The gate signal generating circuit 404 shown in FIG. 9 outputs a read gate for controlling PLL operation or digitizing by the reproduction signal processor 106 shown in FIG. 1.

Referring to FIG. 9, a first decoding circuit 901 decodes the counter output of the first sector counter 402, and outputs a high digital signal when counter output is within a specific value range, for example. A second decoding circuit 902 similarly decodes the second sector counter 403 output, outputs a digital signal.

A selection controller 903 selects the output of either first decoding circuit 901 or second decoding circuit 902, and passes the selected signal as the output read gate. This signal selection is based on a wobble clock state signal supplied from the wobble clock reproduction circuit 401 (see FIG. 4). The wobble clock state signal is a digital signal indicative of the phase lock state of the PLL circuit built in to the wobble clock reproduction circuit 401, and is high when the wobble clock is phase locked to the digital wobble signal in the PLL circuit.

When the wobble clock state signal is low, the selection controller 903 selects the output of first decoding circuit 901; when high, the selection controller 903 selects the output of second decoding circuit 902.

The read gate signal timing is thus referenced to the wobble clock when the wobble clock is phase locked to the wobble signal on the disc. A gate signal with good timing precision can therefore be output even when disc defects are present because the wobble clock frequency is stable.

When the wobble clock is not phase locked, the read gate signal timing is referenced to the read clock. A gate signal with good timing precision can therefore be output even if the disc speed deviates from the specified disc speed insofar as the read clock frequency substantially matches the reproduced data when time is required for locking the wobble clock PLL, such as when seeking an address with radial movement from the inside to the outside circumference, or from the outside to the inside circumference, of the disc.

It is therefore also possible to more quickly output a gate signal with good timing precision compared with when the timing signal is always generated based on the wobble clock.

It will be obvious to one with ordinary skill in the related art that while the present embodiment has been described with reference to an exemplary configuration for generating gate signal timing required for data recording and reproducing using a wobble clock derived from a wobble groove formed on the optical disc, the method of the present embodiment can also be adapted to a sample servo method as known from the literature. That is, the same function and benefits can be achieved by replacing the wobble clock reproduction circuit 401 shown in FIG. 4 with a means for reproducing a clock from clock pits formed on the disc.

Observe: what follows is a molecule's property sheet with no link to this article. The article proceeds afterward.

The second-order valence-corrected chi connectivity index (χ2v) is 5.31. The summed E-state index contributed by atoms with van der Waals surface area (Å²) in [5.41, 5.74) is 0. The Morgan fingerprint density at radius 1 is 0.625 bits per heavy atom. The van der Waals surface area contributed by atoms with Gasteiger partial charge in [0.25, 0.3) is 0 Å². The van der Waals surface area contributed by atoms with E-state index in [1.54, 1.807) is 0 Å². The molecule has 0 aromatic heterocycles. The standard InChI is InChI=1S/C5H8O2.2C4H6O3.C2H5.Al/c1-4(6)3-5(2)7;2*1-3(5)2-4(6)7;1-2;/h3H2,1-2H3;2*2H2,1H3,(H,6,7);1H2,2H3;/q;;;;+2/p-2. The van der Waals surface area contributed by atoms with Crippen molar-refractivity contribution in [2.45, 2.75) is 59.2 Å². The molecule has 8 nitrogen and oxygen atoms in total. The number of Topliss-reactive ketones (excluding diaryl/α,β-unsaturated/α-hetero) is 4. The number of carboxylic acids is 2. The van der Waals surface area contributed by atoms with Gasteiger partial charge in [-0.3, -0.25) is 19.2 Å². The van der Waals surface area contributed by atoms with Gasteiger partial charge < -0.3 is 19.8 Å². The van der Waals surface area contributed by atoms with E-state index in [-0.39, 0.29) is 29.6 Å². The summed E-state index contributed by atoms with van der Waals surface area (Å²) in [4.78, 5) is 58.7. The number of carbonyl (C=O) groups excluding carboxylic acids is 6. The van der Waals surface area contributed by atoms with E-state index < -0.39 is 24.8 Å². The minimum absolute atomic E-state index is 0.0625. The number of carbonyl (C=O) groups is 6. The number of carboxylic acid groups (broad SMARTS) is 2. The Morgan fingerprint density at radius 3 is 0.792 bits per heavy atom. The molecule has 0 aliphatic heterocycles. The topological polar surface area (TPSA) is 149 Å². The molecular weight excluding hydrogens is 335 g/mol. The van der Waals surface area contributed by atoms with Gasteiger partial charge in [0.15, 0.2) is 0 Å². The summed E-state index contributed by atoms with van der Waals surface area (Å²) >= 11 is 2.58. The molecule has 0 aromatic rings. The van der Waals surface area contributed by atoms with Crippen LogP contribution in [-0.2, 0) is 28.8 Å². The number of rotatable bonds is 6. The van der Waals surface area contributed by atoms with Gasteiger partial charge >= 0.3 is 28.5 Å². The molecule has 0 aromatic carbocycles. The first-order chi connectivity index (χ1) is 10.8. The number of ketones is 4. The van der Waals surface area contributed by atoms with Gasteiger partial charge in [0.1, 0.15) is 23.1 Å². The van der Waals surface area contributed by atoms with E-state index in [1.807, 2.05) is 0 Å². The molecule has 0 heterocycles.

FIG. 5 is a block diagram of a timing signal generator 111 and surrounding components according to a fourth embodiment of the present invention.

As understood from FIG. 5, a timing signal generator 111 according to the present embodiment is a timing signal generator 111 as shown in FIG. 2 further comprising an envelope detection circuit 501. The envelope detection output from the envelope detection circuit 501 is actively used for timing signal generation. According to one example, one envelope is detected at the beginning of each sector where the header area is located.

A detail of the envelope detection circuit is disclosed in PCT/JP97/01301 filed Oct. 23, 1997, which is published as WO 97/39444, and is herein enclosed by reference.

It should be further noted that the function of the reproduction signal digitizer 201, PLL circuit 202, reference clock generator 203, and address reproducer 204 shown in FIG. 5 are the same as in the first embodiment shown in FIG. 2 above, and further description thereof is thus omitted below.

An exemplary envelope detection circuit 501 comprises an envelope detector for outputting an envelope detection signal that goes high when the RF amplitude of the reproduction signal equals or exceeds a specified level. The output envelope detection signal, which is synchronized to the header area, is supplied to a gate signal generating circuit 502.

This gate signal generating circuit 502 generates and supplies the various gate signals for controlling the operation of other circuit blocks using the counter output from the first sector counter 205 (read clock synchronized), the counter output from second sector counter 206 (reference clock synchronized), and the envelope detection signal.